Evolution of knowledge management education
Abstract: Knowledge management – the ability of organizations to manage their knowledge efficiently – is becoming a crucial competency for entry into competitive organizations. While its importance as an emerging discipline is somewhat obvious by the attention it is getting and the corporate and academic power it is accumulating, some fundamental issues remain about knowledge management and the education of future practitioners. At present, institutions of higher learning are designing and developing KM programs within an uncertain theoretical and practitioner climate. A need exists for a clearly defined body of knowledge comprising KM. Yet today, course material is often based upon an ambiguous framework of information that is ubiquitous, vague and sometimes a repackaging of existing discipline material.
You will learn about:
- Important policy, practitioner and theoretical implications of educational programs in KM and knowledge science
- Institutional efforts to make sense of the broad spectrum of available material that is often conflicting and contradictory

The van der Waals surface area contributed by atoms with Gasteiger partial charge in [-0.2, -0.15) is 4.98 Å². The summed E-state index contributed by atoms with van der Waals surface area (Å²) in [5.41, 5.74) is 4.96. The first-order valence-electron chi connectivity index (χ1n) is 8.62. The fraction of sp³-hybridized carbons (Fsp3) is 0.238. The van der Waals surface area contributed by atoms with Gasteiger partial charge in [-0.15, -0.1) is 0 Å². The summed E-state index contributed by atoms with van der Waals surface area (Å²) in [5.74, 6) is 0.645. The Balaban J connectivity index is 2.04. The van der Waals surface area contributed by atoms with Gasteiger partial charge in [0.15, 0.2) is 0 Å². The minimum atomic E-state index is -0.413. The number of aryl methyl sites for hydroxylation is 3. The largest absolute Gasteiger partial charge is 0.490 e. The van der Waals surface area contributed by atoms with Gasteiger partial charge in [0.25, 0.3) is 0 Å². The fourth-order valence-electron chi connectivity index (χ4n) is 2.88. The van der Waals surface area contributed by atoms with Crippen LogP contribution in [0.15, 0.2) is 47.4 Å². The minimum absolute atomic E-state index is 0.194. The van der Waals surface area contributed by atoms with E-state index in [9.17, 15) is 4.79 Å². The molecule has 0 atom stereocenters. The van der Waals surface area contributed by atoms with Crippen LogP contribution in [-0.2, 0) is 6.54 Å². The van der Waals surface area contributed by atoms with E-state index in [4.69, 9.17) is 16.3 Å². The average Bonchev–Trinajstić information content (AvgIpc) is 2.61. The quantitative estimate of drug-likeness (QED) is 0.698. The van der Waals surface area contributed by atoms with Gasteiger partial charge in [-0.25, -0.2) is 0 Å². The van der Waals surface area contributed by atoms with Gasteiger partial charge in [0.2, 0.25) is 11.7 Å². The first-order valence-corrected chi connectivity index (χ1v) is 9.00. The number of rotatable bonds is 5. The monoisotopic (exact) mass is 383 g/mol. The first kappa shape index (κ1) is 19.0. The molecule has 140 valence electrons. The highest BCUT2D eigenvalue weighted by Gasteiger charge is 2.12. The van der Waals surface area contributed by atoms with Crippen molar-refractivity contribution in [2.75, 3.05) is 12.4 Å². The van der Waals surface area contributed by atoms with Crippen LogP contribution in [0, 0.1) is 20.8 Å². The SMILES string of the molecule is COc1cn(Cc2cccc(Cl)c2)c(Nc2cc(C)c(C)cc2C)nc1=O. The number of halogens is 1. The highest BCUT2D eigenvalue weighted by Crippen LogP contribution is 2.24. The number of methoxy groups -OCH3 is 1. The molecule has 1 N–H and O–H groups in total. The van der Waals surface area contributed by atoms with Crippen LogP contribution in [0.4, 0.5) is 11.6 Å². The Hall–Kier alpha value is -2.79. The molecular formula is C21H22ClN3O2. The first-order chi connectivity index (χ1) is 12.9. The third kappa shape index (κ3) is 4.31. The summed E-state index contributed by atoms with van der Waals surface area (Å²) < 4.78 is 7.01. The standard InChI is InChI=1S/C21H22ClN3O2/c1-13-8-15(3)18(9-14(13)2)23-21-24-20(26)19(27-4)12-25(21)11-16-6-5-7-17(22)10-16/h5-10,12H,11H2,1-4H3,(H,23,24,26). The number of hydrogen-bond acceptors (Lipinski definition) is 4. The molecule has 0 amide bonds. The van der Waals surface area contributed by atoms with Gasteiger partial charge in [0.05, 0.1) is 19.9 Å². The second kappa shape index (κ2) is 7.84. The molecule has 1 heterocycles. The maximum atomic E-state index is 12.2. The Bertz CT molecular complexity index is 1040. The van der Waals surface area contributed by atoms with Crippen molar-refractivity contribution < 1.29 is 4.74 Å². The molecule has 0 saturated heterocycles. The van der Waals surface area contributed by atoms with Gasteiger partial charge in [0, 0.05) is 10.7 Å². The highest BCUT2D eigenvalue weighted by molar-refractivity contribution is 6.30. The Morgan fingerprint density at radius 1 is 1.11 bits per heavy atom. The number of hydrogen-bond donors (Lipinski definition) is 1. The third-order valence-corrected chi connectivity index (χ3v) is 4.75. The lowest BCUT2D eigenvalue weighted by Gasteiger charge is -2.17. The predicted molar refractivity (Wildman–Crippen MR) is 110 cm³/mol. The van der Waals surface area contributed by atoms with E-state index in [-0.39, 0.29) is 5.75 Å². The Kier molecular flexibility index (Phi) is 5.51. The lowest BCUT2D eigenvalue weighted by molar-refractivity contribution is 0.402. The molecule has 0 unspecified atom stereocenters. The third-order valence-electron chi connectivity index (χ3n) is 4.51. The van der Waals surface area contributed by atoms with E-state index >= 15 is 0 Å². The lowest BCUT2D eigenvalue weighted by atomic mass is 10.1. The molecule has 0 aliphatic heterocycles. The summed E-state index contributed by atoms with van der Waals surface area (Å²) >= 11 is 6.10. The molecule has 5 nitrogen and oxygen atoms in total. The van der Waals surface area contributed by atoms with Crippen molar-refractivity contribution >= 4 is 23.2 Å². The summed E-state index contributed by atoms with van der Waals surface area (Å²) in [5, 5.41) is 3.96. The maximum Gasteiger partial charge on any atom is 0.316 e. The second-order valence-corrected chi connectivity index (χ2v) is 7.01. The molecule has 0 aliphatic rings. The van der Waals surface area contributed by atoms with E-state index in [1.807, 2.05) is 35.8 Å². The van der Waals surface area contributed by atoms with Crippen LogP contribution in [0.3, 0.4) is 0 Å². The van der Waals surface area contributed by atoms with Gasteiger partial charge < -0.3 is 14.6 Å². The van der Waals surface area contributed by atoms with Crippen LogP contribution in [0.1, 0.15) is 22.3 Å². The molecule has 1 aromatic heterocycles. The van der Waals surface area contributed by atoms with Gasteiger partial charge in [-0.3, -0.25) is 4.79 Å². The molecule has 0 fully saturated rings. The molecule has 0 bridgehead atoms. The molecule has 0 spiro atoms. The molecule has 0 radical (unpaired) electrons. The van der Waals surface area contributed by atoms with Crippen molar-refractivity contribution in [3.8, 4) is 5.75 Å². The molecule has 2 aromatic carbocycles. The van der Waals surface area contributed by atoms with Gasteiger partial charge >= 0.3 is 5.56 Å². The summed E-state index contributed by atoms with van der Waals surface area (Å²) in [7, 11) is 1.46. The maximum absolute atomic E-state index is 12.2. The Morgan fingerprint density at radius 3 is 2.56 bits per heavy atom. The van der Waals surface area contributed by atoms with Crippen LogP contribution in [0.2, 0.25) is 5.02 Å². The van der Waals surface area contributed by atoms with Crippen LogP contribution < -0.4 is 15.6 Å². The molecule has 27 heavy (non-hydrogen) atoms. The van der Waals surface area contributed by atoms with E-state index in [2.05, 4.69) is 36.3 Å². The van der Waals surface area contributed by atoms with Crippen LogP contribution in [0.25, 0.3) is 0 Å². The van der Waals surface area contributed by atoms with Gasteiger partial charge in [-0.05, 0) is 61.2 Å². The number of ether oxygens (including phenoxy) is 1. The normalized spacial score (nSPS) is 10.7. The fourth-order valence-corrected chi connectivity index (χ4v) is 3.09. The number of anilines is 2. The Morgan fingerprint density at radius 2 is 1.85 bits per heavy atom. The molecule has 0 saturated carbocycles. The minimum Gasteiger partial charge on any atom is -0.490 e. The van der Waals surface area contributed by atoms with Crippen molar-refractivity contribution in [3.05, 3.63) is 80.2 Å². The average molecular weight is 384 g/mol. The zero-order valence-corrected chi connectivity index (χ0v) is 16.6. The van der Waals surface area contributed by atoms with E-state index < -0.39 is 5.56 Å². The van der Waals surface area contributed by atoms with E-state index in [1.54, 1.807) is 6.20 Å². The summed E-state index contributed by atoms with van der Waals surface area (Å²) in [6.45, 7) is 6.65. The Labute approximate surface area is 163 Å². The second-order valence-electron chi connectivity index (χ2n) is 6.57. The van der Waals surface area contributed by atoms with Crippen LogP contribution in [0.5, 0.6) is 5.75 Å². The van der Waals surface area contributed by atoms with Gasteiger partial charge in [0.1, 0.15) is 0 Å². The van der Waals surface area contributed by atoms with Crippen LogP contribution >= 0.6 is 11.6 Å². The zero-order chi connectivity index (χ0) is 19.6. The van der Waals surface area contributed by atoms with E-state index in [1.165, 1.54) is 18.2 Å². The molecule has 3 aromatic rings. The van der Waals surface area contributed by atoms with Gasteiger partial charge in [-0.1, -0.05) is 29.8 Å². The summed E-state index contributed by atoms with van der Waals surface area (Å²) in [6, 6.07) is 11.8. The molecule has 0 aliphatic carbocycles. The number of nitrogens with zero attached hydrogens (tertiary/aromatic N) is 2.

- Difficulties in developing programs that purport to teach this emergent discipline and convey principles, theories, techniques and methods
- Efforts to arrange concepts associated with KM and knowledge science into a stable base of knowledge, and, if unsuccessful, the influences that may be barring stability
Presenters: Michael J.D. Sutton, McGill University; Brian (Bo) Newman, Knowledge Management Forum; Susan Gasson, Drexel University; Joanne Twining, University of Denver;
Michael J. D. Sutton, Michael Stankosky, Susan Gasson, Joanne Twining, Beverly Colby : Evolution of knowledge management education. Sponsored by SIG MGT, SIG KM. Proceedings of the American Society for Information Science and Technology, Volume 39 Issue 1, 2002: 475.
Copyright © American Society for Information Science and Technology.
- Gasson, S. (2002 – invited presentation), ‘Why has the subject of managing knowledge emerged as a significant area of study?’, Panel on Evolution of Knowledge Management Education, ASIST 2002 Conference, Philadelphia PA. | Presentation: Source 1, Source 2, Source 3
- Brian (Bo) Newman: Evolution of Knowledge Management Education (SIGKM Panel Remarks). Panel on Evolution of Knowledge Management Education. ASIST 2002, November 20, 2002, Philadelphia, PA | Full text »
Tags: academia and industry, Association for Information Science and Technology (ASIS&T), Drexel University, George Washington University (GWU), institutions of higher learning, KM education, KM Forum, KM program design, KM program development, knowledge management, knowledge science, McGill University, Proceedings of the American Society for Information Science and Technology, University of Denver (DU)« Previous Article Next Article »